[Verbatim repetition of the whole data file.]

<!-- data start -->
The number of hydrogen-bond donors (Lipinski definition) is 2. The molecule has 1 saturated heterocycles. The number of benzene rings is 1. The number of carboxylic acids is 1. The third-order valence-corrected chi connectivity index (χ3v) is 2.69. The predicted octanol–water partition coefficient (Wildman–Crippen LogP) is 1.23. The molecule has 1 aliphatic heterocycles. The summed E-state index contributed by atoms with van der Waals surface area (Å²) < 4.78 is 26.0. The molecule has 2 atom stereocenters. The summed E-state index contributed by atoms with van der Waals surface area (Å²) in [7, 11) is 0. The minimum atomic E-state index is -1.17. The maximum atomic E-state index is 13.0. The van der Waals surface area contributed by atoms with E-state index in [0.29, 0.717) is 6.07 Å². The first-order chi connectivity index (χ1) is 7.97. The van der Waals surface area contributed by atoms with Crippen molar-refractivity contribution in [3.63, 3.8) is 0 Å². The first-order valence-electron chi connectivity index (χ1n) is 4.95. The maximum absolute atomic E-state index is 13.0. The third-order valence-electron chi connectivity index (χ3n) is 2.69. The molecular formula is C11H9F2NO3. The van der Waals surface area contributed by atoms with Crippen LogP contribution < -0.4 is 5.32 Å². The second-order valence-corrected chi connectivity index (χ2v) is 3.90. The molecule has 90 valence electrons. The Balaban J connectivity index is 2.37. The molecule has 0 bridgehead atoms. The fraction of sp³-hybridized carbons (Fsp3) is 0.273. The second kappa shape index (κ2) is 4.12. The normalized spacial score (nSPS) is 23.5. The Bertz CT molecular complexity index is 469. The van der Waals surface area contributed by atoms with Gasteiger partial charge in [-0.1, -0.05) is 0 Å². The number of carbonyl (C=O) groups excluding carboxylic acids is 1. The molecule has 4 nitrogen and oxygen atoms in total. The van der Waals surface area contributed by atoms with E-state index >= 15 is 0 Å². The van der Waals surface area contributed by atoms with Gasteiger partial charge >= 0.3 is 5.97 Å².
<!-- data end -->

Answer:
The number of hydrogen-bond donors (Lipinski definition) is 2. The molecule has 1 saturated heterocycles. The number of benzene rings is 1. The number of carboxylic acids is 1. The third-order valence-corrected chi connectivity index (χ3v) is 2.69. The predicted octanol–water partition coefficient (Wildman–Crippen LogP) is 1.23. The molecule has 1 aliphatic heterocycles. The summed E-state index contributed by atoms with van der Waals surface area (Å²) < 4.78 is 26.0. The molecule has 2 atom stereocenters. The summed E-state index contributed by atoms with van der Waals surface area (Å²) in [7, 11) is 0. The minimum atomic E-state index is -1.17. The maximum atomic E-state index is 13.0. The van der Waals surface area contributed by atoms with E-state index in [0.29, 0.717) is 6.07 Å². The first-order chi connectivity index (χ1) is 7.97. The van der Waals surface area contributed by atoms with Crippen molar-refractivity contribution in [3.63, 3.8) is 0 Å². The first-order valence-electron chi connectivity index (χ1n) is 4.95. The maximum absolute atomic E-state index is 13.0. The third-order valence-electron chi connectivity index (χ3n) is 2.69. The molecular formula is C11H9F2NO3. The van der Waals surface area contributed by atoms with Crippen LogP contribution < -0.4 is 5.32 Å². The second-order valence-corrected chi connectivity index (χ2v) is 3.90. The molecule has 90 valence electrons. The Balaban J connectivity index is 2.37. The molecule has 0 bridgehead atoms. The fraction of sp³-hybridized carbons (Fsp3) is 0.273. The second kappa shape index (κ2) is 4.12. The normalized spacial score (nSPS) is 23.5. The Bertz CT molecular complexity index is 469. The van der Waals surface area contributed by atoms with Gasteiger partial charge in [-0.1, -0.05) is 0 Å². The number of carbonyl (C=O) groups excluding carboxylic acids is 1. The molecule has 4 nitrogen and oxygen atoms in total. The van der Waals surface area contributed by atoms with E-state index >= 15 is 0 Å². The van der Waals surface area contributed by atoms with Gasteiger partial charge >= 0.3 is 5.97 Å².